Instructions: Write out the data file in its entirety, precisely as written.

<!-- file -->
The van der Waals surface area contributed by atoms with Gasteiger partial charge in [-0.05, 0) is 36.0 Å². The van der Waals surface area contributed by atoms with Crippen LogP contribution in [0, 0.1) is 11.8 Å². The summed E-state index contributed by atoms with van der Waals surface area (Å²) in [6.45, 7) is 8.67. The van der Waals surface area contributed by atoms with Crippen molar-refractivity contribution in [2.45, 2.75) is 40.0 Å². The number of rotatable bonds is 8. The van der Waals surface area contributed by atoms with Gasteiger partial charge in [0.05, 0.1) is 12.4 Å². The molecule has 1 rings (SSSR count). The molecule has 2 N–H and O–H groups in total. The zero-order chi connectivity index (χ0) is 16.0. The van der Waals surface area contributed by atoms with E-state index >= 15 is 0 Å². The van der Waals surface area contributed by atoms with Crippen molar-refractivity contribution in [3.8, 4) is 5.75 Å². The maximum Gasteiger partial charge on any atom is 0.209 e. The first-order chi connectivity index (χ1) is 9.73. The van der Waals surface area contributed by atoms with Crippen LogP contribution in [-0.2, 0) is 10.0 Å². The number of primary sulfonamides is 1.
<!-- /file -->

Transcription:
The van der Waals surface area contributed by atoms with Gasteiger partial charge in [-0.05, 0) is 36.0 Å². The van der Waals surface area contributed by atoms with Crippen LogP contribution in [0, 0.1) is 11.8 Å². The summed E-state index contributed by atoms with van der Waals surface area (Å²) in [6.45, 7) is 8.67. The van der Waals surface area contributed by atoms with Crippen molar-refractivity contribution in [2.45, 2.75) is 40.0 Å². The number of rotatable bonds is 8. The van der Waals surface area contributed by atoms with Gasteiger partial charge in [0.05, 0.1) is 12.4 Å². The molecule has 1 rings (SSSR count). The molecule has 2 N–H and O–H groups in total. The zero-order chi connectivity index (χ0) is 16.0. The van der Waals surface area contributed by atoms with E-state index >= 15 is 0 Å². The van der Waals surface area contributed by atoms with Crippen molar-refractivity contribution in [3.8, 4) is 5.75 Å². The maximum Gasteiger partial charge on any atom is 0.209 e. The first-order chi connectivity index (χ1) is 9.73. The van der Waals surface area contributed by atoms with Crippen LogP contribution in [-0.2, 0) is 10.0 Å². The number of primary sulfonamides is 1.